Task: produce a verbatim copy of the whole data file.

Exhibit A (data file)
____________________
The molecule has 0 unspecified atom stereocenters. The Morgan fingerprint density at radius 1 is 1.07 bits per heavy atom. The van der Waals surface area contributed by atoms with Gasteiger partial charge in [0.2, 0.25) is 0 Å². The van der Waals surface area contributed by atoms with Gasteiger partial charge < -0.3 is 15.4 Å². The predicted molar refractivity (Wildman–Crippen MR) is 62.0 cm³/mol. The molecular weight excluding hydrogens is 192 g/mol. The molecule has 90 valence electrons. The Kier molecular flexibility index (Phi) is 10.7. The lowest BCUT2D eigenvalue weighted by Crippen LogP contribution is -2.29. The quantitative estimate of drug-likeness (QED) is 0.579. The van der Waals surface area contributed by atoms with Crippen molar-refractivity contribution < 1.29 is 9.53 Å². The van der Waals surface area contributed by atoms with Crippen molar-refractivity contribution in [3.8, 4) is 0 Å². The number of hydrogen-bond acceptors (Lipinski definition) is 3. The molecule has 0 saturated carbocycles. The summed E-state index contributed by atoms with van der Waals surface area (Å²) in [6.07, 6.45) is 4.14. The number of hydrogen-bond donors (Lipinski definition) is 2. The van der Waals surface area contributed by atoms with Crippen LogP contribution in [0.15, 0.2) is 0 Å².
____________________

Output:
The molecule has 0 unspecified atom stereocenters. The Morgan fingerprint density at radius 1 is 1.07 bits per heavy atom. The van der Waals surface area contributed by atoms with Gasteiger partial charge in [0.2, 0.25) is 0 Å². The van der Waals surface area contributed by atoms with Gasteiger partial charge < -0.3 is 15.4 Å². The predicted molar refractivity (Wildman–Crippen MR) is 62.0 cm³/mol. The molecular weight excluding hydrogens is 192 g/mol. The molecule has 90 valence electrons. The Kier molecular flexibility index (Phi) is 10.7. The lowest BCUT2D eigenvalue weighted by Crippen LogP contribution is -2.29. The quantitative estimate of drug-likeness (QED) is 0.579. The van der Waals surface area contributed by atoms with Crippen molar-refractivity contribution < 1.29 is 9.53 Å². The van der Waals surface area contributed by atoms with Crippen molar-refractivity contribution in [3.8, 4) is 0 Å². The number of hydrogen-bond acceptors (Lipinski definition) is 3. The molecule has 0 saturated carbocycles. The summed E-state index contributed by atoms with van der Waals surface area (Å²) in [6.07, 6.45) is 4.14. The number of hydrogen-bond donors (Lipinski definition) is 2. The van der Waals surface area contributed by atoms with Crippen LogP contribution in [0.15, 0.2) is 0 Å².